Engineering biomimetic culture systems: impact on human bone marrow-derived stem cells

Marina Prewitz, Friedrich Philipp Seib, Martin Bornhäuser, Carsten Werner

Research output: Contribution to journalArticlepeer-review


The bone marrow (BM) harbours haematopoietic stem/progenitor cells (HSCs) in anatomically distinct sites (niches) where HSCs are subjected to regulatory cues such as cytokines, cell-cell contacts and extra-cellular matrix (ECM) all of which control stem cell fate. In particular mesenchymal stromal cells (MSCs) are an integral part of the bone marrow and are known to be key regulators of the HSC niche. We have previously shown that bio-artificial scaffolds can have a significant impact on the in vitro behaviour of MSCs. Here, we are therefore focussing on the role of (native) ECM within the MSC-HSC microenvironment by building on our previous findings and published data (Seib et al.,Tissue Eng Part A., 2009 in press). Thus the aim of the current study is (a) to identify niche-specific ECM components and (b) the use of such ECMs for in vitro culture of BM-derived stem cells. To mimic the natural ECM composition of the BM, different ECM types were generated from BM-derived cells using (a) Dexter cultures, (b) standard MSC cultures, (c) MSCs subjected to osteogenic differentiation. After 10 days of culture those MSC-derived ECMs were decellularised using 0.5% Triton-X and 20mM NH4OH leaving only the ECM behind (verified by scanning electron microscopy). Those ECMs were used as a substrate for a second culture of MSCs, which were analysed for their proliferation and differentiation potential. Cell-free ECM from standard MSC cultures improved MSC proliferation compared to cells grown on regular tissue culture plastic (TCP) over the period of 8 days. Most notably, all cell-free ECM preparations lead to a significant difference in the cytoskeletal arrangement of MSCs during the first 2 days of culture compared to TCP controls. Cultivation of MSCs on native ECM provided a guiding structure for those cells to grow into, and helped to maintain an elongated cell shape compared to substantial cell spreading on TCP (roundness 0.2 versus 0.5 and cell area of 2.2 versus 8.2mm2, respectively, p<0.001, n=60. A factor of 1 was set to equate to a perfect circle). Next, we investigate if native ECM could either directly improve HSC cultures or maximise MSC feeder characteristics. For the latter set of studies MSCs were initially cultured for 7 days on cell-free ECM (from standard MSC cultures) and subsequently co-cultured with human peripheral blood CD34+ HSCs in serum free medium supplemented with cytokines (Tpo, Flt3, and SCF at 10ng/ml). Following a 14 day culture period up to 3.5-fold more CD34+ cells were present in ECM co-cultures compared to TCP co-cultures that was accompanied with an overall expansion of CD45+ cells of 109-fold versus 35-fold, respectively. Our data suggest that ECM preparations derived from MSCs might be useful to accomplish better expansion of HSCs under defined culture conditions. In addition, this system permits the identification of bimolecular key components that can be utilized in the future design of simple and robust carrier systems for improved HSC maintenance in vitro.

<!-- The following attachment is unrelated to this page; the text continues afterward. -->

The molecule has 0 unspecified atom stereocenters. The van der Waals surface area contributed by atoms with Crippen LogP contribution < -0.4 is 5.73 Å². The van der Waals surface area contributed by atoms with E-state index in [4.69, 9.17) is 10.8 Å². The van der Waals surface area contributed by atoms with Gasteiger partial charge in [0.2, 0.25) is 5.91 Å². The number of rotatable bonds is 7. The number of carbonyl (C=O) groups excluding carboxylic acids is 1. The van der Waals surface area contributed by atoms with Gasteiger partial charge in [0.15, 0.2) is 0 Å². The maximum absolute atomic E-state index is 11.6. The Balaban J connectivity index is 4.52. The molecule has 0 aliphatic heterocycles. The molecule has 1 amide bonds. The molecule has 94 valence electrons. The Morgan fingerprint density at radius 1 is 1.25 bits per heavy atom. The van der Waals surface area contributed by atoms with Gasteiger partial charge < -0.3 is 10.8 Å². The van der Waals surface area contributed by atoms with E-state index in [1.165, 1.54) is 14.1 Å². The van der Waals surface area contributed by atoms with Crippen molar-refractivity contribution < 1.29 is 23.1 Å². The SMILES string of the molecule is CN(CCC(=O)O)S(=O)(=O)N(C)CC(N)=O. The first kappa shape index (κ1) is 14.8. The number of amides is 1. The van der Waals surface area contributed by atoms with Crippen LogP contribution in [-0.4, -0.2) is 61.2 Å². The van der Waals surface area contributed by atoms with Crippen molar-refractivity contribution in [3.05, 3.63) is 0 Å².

Original languageEnglish
Pages (from-to)3628
Issue number22
Publication statusPublished - 2009


  • bone marrow
  • cytokines
  • mesenchymal stromal cell
  • extra-cellular matrix


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